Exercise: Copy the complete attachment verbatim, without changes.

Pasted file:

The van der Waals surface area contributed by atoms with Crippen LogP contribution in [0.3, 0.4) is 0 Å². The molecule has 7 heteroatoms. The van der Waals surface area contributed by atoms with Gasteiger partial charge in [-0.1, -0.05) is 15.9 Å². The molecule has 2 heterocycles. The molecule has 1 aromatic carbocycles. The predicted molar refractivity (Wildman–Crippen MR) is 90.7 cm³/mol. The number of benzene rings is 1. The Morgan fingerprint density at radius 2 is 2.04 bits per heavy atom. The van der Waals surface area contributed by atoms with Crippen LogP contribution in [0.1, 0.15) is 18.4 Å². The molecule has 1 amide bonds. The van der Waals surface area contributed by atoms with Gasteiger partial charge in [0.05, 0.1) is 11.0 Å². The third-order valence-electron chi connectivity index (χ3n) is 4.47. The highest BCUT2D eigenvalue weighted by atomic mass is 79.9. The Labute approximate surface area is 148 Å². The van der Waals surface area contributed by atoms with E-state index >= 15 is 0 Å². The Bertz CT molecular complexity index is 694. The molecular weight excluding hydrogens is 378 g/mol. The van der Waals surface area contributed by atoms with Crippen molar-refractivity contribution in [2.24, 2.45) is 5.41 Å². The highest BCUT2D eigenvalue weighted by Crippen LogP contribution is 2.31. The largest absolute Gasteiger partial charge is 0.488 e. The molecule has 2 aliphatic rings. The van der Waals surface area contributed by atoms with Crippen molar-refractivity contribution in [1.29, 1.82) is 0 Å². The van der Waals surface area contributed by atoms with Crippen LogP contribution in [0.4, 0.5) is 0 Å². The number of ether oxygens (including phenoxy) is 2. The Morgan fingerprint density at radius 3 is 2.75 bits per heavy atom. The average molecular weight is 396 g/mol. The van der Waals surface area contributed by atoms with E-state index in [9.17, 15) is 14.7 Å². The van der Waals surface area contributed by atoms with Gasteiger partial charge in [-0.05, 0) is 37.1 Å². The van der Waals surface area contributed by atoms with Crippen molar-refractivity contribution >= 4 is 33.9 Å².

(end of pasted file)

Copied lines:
The van der Waals surface area contributed by atoms with Crippen LogP contribution in [0.3, 0.4) is 0 Å². The molecule has 7 heteroatoms. The van der Waals surface area contributed by atoms with Gasteiger partial charge in [-0.1, -0.05) is 15.9 Å². The molecule has 2 heterocycles. The molecule has 1 aromatic carbocycles. The predicted molar refractivity (Wildman–Crippen MR) is 90.7 cm³/mol. The number of benzene rings is 1. The Morgan fingerprint density at radius 2 is 2.04 bits per heavy atom. The van der Waals surface area contributed by atoms with Crippen LogP contribution in [0.1, 0.15) is 18.4 Å². The molecule has 1 amide bonds. The van der Waals surface area contributed by atoms with Gasteiger partial charge in [0.05, 0.1) is 11.0 Å². The third-order valence-electron chi connectivity index (χ3n) is 4.47. The highest BCUT2D eigenvalue weighted by atomic mass is 79.9. The Labute approximate surface area is 148 Å². The van der Waals surface area contributed by atoms with E-state index >= 15 is 0 Å². The Bertz CT molecular complexity index is 694. The molecular weight excluding hydrogens is 378 g/mol. The van der Waals surface area contributed by atoms with Crippen molar-refractivity contribution in [2.24, 2.45) is 5.41 Å². The highest BCUT2D eigenvalue weighted by Crippen LogP contribution is 2.31. The largest absolute Gasteiger partial charge is 0.488 e. The molecule has 2 aliphatic rings. The van der Waals surface area contributed by atoms with Crippen molar-refractivity contribution in [1.29, 1.82) is 0 Å². The van der Waals surface area contributed by atoms with Crippen LogP contribution in [0.4, 0.5) is 0 Å². The number of ether oxygens (including phenoxy) is 2. The Morgan fingerprint density at radius 3 is 2.75 bits per heavy atom. The average molecular weight is 396 g/mol. The van der Waals surface area contributed by atoms with E-state index in [9.17, 15) is 14.7 Å². The van der Waals surface area contributed by atoms with Gasteiger partial charge in [-0.05, 0) is 37.1 Å². The van der Waals surface area contributed by atoms with Crippen molar-refractivity contribution >= 4 is 33.9 Å².